Like the NFL, Thursday Night Football looked pretty solid coming into this season. At the beginning, AdvertisingAge reports, the networks that carry NFL games secured rate hikes of 8 percent over a year ago. And why not? As pretty much every other type of TV programming has suffered declining ratings over the past few years, the NFL has remained an oasis.
Surprisingly though, ratings have slipped for all NFL broadcasts so far this season. Thursday Night Football has experienced a 14 percent slide in household ratings, while ESPN’s Monday Night Football plunged 20 percent. No one is quite sure why. While some blame Colin Kaepernick’s National Anthem protest, another likely culprit is this year’s presidential race. We’ll find out in November if that’s the case.
But for now, it doesn’t appear people are rushing to their devices to watch NFL games. As a Forbes report explains, Twitter announced a $10 million deal in May with the NFL in which it would stream 10 regular-season NFL Thursday Night Football games free and globally. So far, Variety says, the stream has drawn about 243,000 viewers, compared to the 15.4 million who watched the game on TV. Viewers can stream the games on their TVs via Roku, Apple TV, Amazon Fire, and Xbox One, among other Internet TV hookups.
Courting Cord Cutters
It’s too early to tell if Twitter’s experiment will pay off. Those viewership numbers may either be inflated, because of the stream’s relative novelty, or underestimated, because word hasn’t yet gotten out about the offering. In either case, it’s an effective—and timely—hedge by the NFL against cord cutters.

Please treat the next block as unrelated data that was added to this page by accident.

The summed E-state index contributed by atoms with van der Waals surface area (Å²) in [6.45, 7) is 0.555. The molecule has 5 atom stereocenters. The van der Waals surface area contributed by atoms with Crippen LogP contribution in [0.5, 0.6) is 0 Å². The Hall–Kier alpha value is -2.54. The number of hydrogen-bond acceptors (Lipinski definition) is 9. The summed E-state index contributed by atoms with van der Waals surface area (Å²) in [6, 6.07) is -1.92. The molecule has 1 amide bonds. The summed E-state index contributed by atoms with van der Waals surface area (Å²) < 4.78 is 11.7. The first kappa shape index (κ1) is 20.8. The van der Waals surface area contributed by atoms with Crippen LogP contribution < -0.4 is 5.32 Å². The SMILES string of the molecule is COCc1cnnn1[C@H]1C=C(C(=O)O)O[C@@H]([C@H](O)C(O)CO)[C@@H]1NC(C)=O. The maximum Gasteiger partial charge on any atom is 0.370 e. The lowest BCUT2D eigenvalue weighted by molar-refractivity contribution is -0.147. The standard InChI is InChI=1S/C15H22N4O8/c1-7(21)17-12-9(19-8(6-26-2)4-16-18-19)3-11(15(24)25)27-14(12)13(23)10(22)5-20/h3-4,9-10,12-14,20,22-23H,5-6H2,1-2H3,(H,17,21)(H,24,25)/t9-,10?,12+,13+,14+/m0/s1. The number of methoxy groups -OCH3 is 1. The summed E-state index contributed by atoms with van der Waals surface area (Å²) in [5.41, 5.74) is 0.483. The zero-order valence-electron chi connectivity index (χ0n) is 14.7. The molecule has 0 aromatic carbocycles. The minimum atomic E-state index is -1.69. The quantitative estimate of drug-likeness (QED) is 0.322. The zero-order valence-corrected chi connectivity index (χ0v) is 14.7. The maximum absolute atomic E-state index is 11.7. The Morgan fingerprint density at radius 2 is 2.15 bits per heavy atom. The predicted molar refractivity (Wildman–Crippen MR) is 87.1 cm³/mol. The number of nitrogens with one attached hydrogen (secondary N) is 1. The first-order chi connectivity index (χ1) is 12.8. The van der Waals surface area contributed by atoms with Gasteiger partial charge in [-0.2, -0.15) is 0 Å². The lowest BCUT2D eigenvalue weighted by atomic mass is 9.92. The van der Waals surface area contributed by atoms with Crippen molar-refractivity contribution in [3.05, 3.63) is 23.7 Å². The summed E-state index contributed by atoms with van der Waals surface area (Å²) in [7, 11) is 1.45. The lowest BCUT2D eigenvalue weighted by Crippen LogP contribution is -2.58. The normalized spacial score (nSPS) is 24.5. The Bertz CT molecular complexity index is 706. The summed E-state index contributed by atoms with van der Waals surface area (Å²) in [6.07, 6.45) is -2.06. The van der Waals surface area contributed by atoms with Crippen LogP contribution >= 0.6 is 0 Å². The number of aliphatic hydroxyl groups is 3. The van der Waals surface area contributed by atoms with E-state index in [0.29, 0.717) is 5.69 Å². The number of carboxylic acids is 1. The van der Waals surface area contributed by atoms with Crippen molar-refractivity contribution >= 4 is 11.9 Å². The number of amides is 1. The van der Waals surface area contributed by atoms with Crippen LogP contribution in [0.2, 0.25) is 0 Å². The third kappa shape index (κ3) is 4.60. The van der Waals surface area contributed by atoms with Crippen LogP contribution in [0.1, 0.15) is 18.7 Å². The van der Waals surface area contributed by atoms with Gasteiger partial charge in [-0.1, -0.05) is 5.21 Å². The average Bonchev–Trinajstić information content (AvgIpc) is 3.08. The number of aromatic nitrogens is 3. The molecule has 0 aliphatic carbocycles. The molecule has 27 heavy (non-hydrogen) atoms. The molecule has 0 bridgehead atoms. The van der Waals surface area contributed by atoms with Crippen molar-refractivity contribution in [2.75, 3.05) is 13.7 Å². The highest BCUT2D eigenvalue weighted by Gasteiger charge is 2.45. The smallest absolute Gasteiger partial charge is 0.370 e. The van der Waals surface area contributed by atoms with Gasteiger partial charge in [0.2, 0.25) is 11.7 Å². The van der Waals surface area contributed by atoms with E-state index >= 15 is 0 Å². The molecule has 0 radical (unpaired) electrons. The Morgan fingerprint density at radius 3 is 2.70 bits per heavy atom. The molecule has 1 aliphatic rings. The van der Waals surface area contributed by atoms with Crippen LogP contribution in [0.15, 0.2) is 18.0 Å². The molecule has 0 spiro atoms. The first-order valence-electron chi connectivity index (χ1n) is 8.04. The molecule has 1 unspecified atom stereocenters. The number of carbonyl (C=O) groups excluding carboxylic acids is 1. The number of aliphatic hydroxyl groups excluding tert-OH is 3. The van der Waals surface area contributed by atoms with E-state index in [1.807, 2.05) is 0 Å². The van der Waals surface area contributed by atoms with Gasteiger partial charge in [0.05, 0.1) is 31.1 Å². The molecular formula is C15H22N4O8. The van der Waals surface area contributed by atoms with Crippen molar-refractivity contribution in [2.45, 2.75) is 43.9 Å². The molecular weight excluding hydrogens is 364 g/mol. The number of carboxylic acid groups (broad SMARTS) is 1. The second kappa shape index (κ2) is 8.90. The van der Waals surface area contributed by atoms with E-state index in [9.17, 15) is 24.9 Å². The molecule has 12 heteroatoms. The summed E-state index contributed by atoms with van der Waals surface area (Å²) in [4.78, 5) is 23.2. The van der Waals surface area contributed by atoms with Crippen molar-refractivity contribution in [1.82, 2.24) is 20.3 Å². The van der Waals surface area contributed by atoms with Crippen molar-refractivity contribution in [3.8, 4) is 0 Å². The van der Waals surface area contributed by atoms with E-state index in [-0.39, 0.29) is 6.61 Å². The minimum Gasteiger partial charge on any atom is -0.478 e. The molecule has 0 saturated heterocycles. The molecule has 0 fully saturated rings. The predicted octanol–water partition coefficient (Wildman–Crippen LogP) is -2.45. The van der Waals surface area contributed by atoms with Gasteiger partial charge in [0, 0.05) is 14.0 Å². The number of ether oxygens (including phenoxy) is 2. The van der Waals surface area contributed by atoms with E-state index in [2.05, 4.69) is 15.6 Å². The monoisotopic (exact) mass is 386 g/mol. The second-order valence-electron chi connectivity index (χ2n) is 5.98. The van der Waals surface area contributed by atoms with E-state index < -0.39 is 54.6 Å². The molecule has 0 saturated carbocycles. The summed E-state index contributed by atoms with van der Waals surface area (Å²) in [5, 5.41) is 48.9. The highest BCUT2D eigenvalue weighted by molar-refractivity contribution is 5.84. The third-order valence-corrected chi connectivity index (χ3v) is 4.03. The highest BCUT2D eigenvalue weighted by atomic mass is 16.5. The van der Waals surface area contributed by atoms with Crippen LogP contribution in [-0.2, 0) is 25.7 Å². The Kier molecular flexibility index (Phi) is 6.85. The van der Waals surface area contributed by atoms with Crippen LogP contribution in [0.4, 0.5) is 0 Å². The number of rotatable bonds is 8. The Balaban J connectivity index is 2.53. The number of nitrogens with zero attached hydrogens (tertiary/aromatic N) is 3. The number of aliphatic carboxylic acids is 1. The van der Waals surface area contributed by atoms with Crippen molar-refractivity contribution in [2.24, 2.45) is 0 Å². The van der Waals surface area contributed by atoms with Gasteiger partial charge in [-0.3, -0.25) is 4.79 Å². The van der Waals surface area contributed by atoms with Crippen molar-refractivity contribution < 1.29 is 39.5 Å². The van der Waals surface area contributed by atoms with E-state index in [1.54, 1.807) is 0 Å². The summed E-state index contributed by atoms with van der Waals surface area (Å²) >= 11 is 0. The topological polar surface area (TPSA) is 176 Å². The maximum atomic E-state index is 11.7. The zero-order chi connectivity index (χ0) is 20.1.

A 2016 study from the Convergence Consulting Group found that 20.4 percent of U.S. households are currently cable-free. The trend is especially strong among younger viewers: YouTube recently claimed it reaches more 18-49-year-olds than the top 10 primetime TV shows. A few primetime shows have lost 30-40 percent of their viewers in that age group.
Since one of the main reasons consumers keep cable is to watch live sports, this Twitter-NFL deal can be seen as an acknowledgment that cord cutting will one day become the norm. Disney, whose ESPN unit has seen its own ratings decline, paid $1 billion this August for Major League Baseball’s tech arm, BAMTech, to create a streaming service for the same reason.
Twitter’s Efforts to Change
For Twitter, meanwhile, the deal is a chance to redefine the service as a media company and possibly secure new ad revenue. As CEO Jack Dorsey said at the industry trade show DMEXCO last month (as reported by AdExchanger), “We’ve been watching people tweet about what’s on the screen in front of them for a long time, so to enable people to [view TV] within the app is where we think we can add value and innovate.”
Twitter, which has shown anemic growth of late, needs to create new reasons for people to use its service. (Twitter is also a takeover target. At the time of this writing, a number of potential suitors, including Salesforce, were looking at the social media company.) It’s not clear, however, whether viewers think tweets add much to the broadcast. Older viewers especially remain befuddled by Twitter and its use of hashtags, among other quirks particular to the service, according to Fast Company.
But for network and NFL execs, the Twitter deal will help solve the mystery of where this year’s viewers have gone. If the Twitter hookup logs better numbers, they know distribution was the issue. If not, then the problem might have something to do with Donald Trump and Hillary Clinton. Barring that, it could simply be that one of network TV’s biggest cash cows is suffering its own version of Deflategate.